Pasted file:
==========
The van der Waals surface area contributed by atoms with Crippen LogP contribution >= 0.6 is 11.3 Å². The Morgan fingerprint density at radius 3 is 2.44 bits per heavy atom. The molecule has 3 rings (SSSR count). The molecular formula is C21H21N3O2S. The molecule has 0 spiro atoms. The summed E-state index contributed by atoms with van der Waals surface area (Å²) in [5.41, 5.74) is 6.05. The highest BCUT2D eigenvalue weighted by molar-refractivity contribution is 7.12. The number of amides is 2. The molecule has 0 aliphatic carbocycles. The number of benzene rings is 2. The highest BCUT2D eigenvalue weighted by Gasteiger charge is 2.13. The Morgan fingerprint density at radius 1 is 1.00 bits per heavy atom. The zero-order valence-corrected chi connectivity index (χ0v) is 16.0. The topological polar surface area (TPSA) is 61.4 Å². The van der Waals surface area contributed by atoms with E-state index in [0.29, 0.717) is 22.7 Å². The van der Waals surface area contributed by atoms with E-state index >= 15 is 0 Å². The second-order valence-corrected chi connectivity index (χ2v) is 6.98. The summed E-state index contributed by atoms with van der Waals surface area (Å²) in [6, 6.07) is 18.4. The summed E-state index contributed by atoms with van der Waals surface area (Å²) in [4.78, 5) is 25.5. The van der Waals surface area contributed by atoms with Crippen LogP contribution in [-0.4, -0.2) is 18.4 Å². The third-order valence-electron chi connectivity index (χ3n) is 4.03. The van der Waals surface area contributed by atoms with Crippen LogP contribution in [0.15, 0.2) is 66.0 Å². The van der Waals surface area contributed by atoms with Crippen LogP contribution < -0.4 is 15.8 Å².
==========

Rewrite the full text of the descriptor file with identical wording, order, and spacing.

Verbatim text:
The van der Waals surface area contributed by atoms with Crippen LogP contribution >= 0.6 is 11.3 Å². The Morgan fingerprint density at radius 3 is 2.44 bits per heavy atom. The molecule has 3 rings (SSSR count). The molecular formula is C21H21N3O2S. The molecule has 0 spiro atoms. The summed E-state index contributed by atoms with van der Waals surface area (Å²) in [5.41, 5.74) is 6.05. The highest BCUT2D eigenvalue weighted by molar-refractivity contribution is 7.12. The number of amides is 2. The molecule has 0 aliphatic carbocycles. The number of benzene rings is 2. The highest BCUT2D eigenvalue weighted by Gasteiger charge is 2.13. The Morgan fingerprint density at radius 1 is 1.00 bits per heavy atom. The zero-order valence-corrected chi connectivity index (χ0v) is 16.0. The topological polar surface area (TPSA) is 61.4 Å². The van der Waals surface area contributed by atoms with E-state index in [0.29, 0.717) is 22.7 Å². The van der Waals surface area contributed by atoms with E-state index >= 15 is 0 Å². The second-order valence-corrected chi connectivity index (χ2v) is 6.98. The summed E-state index contributed by atoms with van der Waals surface area (Å²) in [6, 6.07) is 18.4. The summed E-state index contributed by atoms with van der Waals surface area (Å²) in [4.78, 5) is 25.5. The van der Waals surface area contributed by atoms with Crippen LogP contribution in [-0.4, -0.2) is 18.4 Å². The third-order valence-electron chi connectivity index (χ3n) is 4.03. The van der Waals surface area contributed by atoms with Crippen LogP contribution in [0.15, 0.2) is 66.0 Å². The van der Waals surface area contributed by atoms with Crippen LogP contribution < -0.4 is 15.8 Å².